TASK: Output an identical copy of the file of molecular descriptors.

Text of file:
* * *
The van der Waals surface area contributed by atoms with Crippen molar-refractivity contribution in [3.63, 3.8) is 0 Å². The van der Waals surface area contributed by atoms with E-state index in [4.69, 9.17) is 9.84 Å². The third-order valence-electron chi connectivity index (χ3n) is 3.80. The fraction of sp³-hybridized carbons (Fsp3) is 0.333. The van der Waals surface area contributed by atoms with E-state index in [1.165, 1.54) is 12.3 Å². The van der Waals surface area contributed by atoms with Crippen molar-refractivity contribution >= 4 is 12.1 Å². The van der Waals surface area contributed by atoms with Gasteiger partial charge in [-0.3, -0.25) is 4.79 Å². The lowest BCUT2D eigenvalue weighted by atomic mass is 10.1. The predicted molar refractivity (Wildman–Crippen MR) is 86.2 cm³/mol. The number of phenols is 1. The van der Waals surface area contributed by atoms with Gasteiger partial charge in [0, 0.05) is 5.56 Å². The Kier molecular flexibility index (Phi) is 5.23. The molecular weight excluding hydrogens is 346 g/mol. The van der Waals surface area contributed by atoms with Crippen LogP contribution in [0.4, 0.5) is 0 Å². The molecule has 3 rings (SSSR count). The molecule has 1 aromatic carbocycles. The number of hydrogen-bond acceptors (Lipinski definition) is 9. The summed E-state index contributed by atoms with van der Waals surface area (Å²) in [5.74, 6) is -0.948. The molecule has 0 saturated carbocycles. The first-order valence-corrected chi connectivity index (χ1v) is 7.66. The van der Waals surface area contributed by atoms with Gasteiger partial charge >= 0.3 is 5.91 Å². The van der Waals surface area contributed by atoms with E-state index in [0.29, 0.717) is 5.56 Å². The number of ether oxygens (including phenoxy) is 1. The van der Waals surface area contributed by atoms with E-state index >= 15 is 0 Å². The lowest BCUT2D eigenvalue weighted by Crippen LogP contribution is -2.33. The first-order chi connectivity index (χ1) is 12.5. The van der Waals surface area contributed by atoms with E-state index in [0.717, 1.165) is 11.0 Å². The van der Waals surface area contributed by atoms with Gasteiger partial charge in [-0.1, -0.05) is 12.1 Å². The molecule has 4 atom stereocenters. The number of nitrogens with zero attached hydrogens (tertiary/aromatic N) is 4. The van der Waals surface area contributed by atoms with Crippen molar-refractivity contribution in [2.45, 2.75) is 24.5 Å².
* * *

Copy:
The van der Waals surface area contributed by atoms with Crippen molar-refractivity contribution in [3.63, 3.8) is 0 Å². The van der Waals surface area contributed by atoms with E-state index in [4.69, 9.17) is 9.84 Å². The third-order valence-electron chi connectivity index (χ3n) is 3.80. The fraction of sp³-hybridized carbons (Fsp3) is 0.333. The van der Waals surface area contributed by atoms with E-state index in [1.165, 1.54) is 12.3 Å². The van der Waals surface area contributed by atoms with Crippen molar-refractivity contribution >= 4 is 12.1 Å². The van der Waals surface area contributed by atoms with Gasteiger partial charge in [-0.3, -0.25) is 4.79 Å². The lowest BCUT2D eigenvalue weighted by atomic mass is 10.1. The predicted molar refractivity (Wildman–Crippen MR) is 86.2 cm³/mol. The number of phenols is 1. The van der Waals surface area contributed by atoms with Gasteiger partial charge in [0, 0.05) is 5.56 Å². The Kier molecular flexibility index (Phi) is 5.23. The molecular weight excluding hydrogens is 346 g/mol. The van der Waals surface area contributed by atoms with Crippen LogP contribution in [0.4, 0.5) is 0 Å². The molecule has 3 rings (SSSR count). The molecule has 1 aromatic carbocycles. The number of hydrogen-bond acceptors (Lipinski definition) is 9. The summed E-state index contributed by atoms with van der Waals surface area (Å²) in [5.74, 6) is -0.948. The molecule has 0 saturated carbocycles. The first-order valence-corrected chi connectivity index (χ1v) is 7.66. The van der Waals surface area contributed by atoms with Gasteiger partial charge >= 0.3 is 5.91 Å². The van der Waals surface area contributed by atoms with E-state index in [0.29, 0.717) is 5.56 Å². The number of ether oxygens (including phenoxy) is 1. The van der Waals surface area contributed by atoms with E-state index >= 15 is 0 Å². The lowest BCUT2D eigenvalue weighted by Crippen LogP contribution is -2.33. The first-order chi connectivity index (χ1) is 12.5. The van der Waals surface area contributed by atoms with E-state index in [0.717, 1.165) is 11.0 Å². The van der Waals surface area contributed by atoms with Gasteiger partial charge in [-0.1, -0.05) is 12.1 Å². The molecule has 4 atom stereocenters. The number of nitrogens with zero attached hydrogens (tertiary/aromatic N) is 4. The van der Waals surface area contributed by atoms with Crippen molar-refractivity contribution in [2.45, 2.75) is 24.5 Å².